In order to decipher the brain basis of dysregulated habit formation and its involvement in maladaptive eating, we also used mice models. In the brain, a structure called the striatum is a key hub for the regulation of goal-directed and habitual behaviors. While the dorsomedial striatum (caudate in humans) is crucial for the acquisition of flexible goal-directed behaviors, the dorsolateral striatum (putamen in humans) modulates rigid habitual behaviors. To communicate, brain cells (neurons) use small molecules named neurotransmitters. It is well-known that a specific neurotransmitter, dopamine, is a pivotal regulator of the transition from goal-directed behaviors to habits. Other types of neurons, called striatal cholinergic interneurons are also major modulators of striatal functions. Striatal cholinergic interneurons have the remarkable ability to use 2 types of neurotransmitters, acetylcholine and glutamate. It was recently found that acetylcholine and glutamate released by striatal cholinergic interneurons differentially affect dopamine transmission in the ventral striatum. However, how individual neurotransmitters (acetylcholine or glutamate) released by striatal cholinergic interneurons impact the transition between goal-directed behaviors and habits, and therefore potentially influence maladaptive eating was still obscure.

We showed that inactivating acetylcholine release from striatal cholinergic interneurons, impaired behavioral flexibility, facilitated habit formation and consequently caused mice to be more susceptible to maladaptive eating. Specific deletion of acetylcholine release from striatal cholinergic interneurons in the dorsomedial striatum was sufficient to promote maladaptive eating. In parallel, we observed that dopamine efflux was decreased in the dorsomedial striatum but remained unchanged in the dorsolateral striatum of our genetic mice model. This observation points to the possibility that an uneven dopamine transmission in striatal compartments could underlie excessive habit formation and maladaptive eating. Indeed, increasing acetylcholine efflux with a pharmacological treatment called donepezil, or dopamine efflux with a pharmacological treatment called L-DOPA, abolished the self-starvation phenotype of acetylcholine-depleted mice in the activity-based anorexia model.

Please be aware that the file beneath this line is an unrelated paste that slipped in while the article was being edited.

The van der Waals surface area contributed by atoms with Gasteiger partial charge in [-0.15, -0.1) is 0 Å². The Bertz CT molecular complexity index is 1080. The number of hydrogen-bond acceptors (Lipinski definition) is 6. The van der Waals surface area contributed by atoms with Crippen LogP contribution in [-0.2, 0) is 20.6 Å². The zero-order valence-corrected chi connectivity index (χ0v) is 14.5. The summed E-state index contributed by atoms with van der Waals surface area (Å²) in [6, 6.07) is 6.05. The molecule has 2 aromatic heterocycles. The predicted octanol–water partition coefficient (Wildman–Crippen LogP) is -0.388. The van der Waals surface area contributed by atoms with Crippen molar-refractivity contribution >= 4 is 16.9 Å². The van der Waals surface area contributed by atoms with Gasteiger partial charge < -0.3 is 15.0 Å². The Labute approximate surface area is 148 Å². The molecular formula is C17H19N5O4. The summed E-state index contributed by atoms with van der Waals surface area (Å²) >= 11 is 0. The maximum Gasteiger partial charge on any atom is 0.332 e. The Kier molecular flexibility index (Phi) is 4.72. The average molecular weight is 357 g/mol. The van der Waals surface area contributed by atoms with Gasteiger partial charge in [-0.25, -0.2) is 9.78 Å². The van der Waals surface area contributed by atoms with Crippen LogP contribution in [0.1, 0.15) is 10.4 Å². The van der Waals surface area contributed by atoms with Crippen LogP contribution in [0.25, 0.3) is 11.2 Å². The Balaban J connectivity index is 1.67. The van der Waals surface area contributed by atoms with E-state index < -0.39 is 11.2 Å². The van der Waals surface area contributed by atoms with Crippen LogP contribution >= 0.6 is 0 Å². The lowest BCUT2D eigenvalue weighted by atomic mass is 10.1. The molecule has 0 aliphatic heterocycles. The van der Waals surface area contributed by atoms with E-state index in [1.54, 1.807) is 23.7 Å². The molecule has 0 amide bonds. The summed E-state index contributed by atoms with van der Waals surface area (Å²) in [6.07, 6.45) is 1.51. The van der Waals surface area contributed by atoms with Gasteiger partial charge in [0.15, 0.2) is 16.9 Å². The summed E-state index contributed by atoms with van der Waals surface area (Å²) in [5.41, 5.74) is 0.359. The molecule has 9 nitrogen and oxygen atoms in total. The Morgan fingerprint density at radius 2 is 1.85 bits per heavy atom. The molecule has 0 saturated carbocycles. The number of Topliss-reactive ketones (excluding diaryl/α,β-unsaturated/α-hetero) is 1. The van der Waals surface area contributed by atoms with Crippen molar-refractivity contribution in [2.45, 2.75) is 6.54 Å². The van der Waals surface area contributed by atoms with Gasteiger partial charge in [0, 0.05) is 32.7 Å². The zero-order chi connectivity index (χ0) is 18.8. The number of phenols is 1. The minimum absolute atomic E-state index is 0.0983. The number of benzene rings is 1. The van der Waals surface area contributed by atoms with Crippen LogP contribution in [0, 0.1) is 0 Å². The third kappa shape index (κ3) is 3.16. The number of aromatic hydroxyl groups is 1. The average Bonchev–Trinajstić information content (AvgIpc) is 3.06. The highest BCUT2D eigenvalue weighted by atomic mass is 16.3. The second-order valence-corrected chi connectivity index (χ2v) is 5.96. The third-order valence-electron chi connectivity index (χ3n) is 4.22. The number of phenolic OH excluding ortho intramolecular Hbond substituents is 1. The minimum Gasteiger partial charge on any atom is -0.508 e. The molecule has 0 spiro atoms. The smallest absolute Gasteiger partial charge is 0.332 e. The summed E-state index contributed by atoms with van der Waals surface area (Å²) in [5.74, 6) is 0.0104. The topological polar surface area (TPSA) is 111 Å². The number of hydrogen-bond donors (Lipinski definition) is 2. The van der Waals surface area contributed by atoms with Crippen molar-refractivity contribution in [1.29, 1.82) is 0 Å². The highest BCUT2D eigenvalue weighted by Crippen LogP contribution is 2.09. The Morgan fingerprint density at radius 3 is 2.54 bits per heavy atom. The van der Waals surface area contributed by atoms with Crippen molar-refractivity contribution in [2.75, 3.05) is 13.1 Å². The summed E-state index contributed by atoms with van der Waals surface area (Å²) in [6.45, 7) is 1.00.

In total, our work reveals mechanisms underlying vulnerability to maladaptive eating and identify striatal acetylcholine/glutamate co-transmission as a potential target to correct excessive habitual behavior and pathological eating. Our data pave the way to the identification of a specific subgroup of eating disorders patients and suggest innovative targeted therapies for the treatment of these patients.